In this guide, "rarities" are defined as those species given an County Abundance Code of 4, 5, or 6.
Rock Sandpiper (1980s), Baird's Sandpiper, Pectoral Sandpiper, Red-necked Grebe, Glaucous Gull, Black-vented Shearwater, Tropical Kingbird, Yellow-breasted Chat (2011), White-throated Sparrow, Golden Eagle
From anywhere on the Peninsula, you can get to Bean Hollow by taking State Route 1, (the Coastal Highway) about two miles south of Pescadero Road, and three miles north of Pigeon Point.
Red Markers: Parking Area or Trail Head
Hover mouse pointer over marker, or click marker, for identification.
There is no fee at either parking lot.
The main gate to the parking lots opens at 8:00 AM; these gates are usually locked soon after sunset. It is also possible to access the trails from the roadside at any hour.
There have been break-ins to parked cars along SR1 on the San Mateo coast; it is best to not have valuables visible. As mentioned above, the riptides here are particularly dangerous, especially since they could propel you into the numerous rock outcroppings. Sometimes Harbor Seals and other pinnipeds are hauled out along the beach from Pebble to the South lot; they are protected by the Marine Mammal Act, and should never be harassed. If you find a sick or stranded pinniped or cetacean, please contact the Marine Mammal Center, as they have a rescue operation that extends to San Mateo County. 415-289-SEAL (415-289-7325).
The park features well-maintained outhouses at both lots, along with picnic tables, and recycling bins. Somewhat sheltered from the wind, the south parking lot is a great spot for a picnic. However, it is rather small, and can be full by mid-day. Dogs are permitted on leash. The water is cold, and features dangerous riptides, so swimming is not recommended. For children (with or without leashes) who are not tempted by the ocean, Bean Hollow is protected enough to provide some nice sandy areas for play. Closest supplies are in Pescadero village to the north, or the Gazos Grill to the south.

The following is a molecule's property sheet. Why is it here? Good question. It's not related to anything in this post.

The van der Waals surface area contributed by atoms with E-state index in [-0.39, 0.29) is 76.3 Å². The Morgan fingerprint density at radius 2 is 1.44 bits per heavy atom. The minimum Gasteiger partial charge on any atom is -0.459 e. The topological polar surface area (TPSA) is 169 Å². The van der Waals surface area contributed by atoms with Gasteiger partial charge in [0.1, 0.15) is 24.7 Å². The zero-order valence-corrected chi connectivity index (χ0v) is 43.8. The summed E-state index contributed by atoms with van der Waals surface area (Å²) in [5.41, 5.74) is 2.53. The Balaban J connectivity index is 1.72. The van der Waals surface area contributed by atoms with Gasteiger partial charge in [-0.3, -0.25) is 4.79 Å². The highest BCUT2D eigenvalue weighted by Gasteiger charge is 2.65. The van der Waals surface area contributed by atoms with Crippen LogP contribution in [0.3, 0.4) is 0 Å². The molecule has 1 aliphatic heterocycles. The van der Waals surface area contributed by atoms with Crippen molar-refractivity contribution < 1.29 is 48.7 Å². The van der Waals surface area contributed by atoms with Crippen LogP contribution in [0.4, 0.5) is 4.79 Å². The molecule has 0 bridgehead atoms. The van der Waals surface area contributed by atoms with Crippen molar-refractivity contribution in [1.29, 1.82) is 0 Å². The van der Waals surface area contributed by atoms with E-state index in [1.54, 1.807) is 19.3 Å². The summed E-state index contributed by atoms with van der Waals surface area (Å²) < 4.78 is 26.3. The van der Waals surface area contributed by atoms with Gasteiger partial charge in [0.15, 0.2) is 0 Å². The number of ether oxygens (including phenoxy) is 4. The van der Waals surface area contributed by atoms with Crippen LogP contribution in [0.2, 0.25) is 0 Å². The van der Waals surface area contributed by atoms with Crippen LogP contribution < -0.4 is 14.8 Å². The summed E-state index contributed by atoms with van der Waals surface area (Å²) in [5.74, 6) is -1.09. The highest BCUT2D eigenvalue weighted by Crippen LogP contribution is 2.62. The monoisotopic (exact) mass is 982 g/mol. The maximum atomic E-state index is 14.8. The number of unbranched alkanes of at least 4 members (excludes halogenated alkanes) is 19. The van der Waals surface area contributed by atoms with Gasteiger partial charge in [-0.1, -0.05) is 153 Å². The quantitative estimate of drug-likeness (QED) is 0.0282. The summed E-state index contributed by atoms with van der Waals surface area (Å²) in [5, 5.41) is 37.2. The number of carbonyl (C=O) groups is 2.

Bean Hollow State Beach has three hotspots in eBird. The principal one, entitled Bean Hollow SB, has 40 of 48 time quadrants covered, yielding 131 species. The northern end of the park has its own hotspot, "Bean Hollow SB--Pebble Beach (SM Co.)" with 26 of 48 time quadrants yielding 96 species. Finally, the eastern end of the park is included in "Lake Lucerne--Bean Hollow Rd." (which necessarily extends outside of the boundaries of the park, overlapping with Bean Hollow Lakes, an access-restricted preserve and extensive private property) which has data covering 141 species in 32 of 48 time quadrants. Visit eBird.
Information page for main hotspot Bean Hollow SB on eBird.
Information page for north coastal hotspot Bean Hollow SB--Pebble Beach (SM Co.) on eBird.
Information page for eastern hotspot Lake Lucerne--Bean Hollow Rd on eBird.
Pt. Reyes Bird Observatory (PRBO) maintains a long-running study of Western Gulls; if you see Western Gulls with colored leg bands, note the respective legs and colors, and contact PRBO to forward this data to the researchers on this project.
The San Francisco Bay Bird Observatory (SFBBO) is conducting a long-range study of gull movements in the Bay Area. California Gulls have been leg-banded with plastic colored bands. If you see any of these gulls, please note the leg and the color of the band; if it is possible to read the number on the band, record that also. This information can be shared directly with Carly at SFBBO (email@example.com). If the birds also have a metal band, and you can read that number, too, please report that to the National Bird Banding Lab.
The iNaturalist place location is here.
Author: Jennifer Rycenga
Uploaded: March 6th, 2009 Last Update: March 30th, 2020, 3:31pm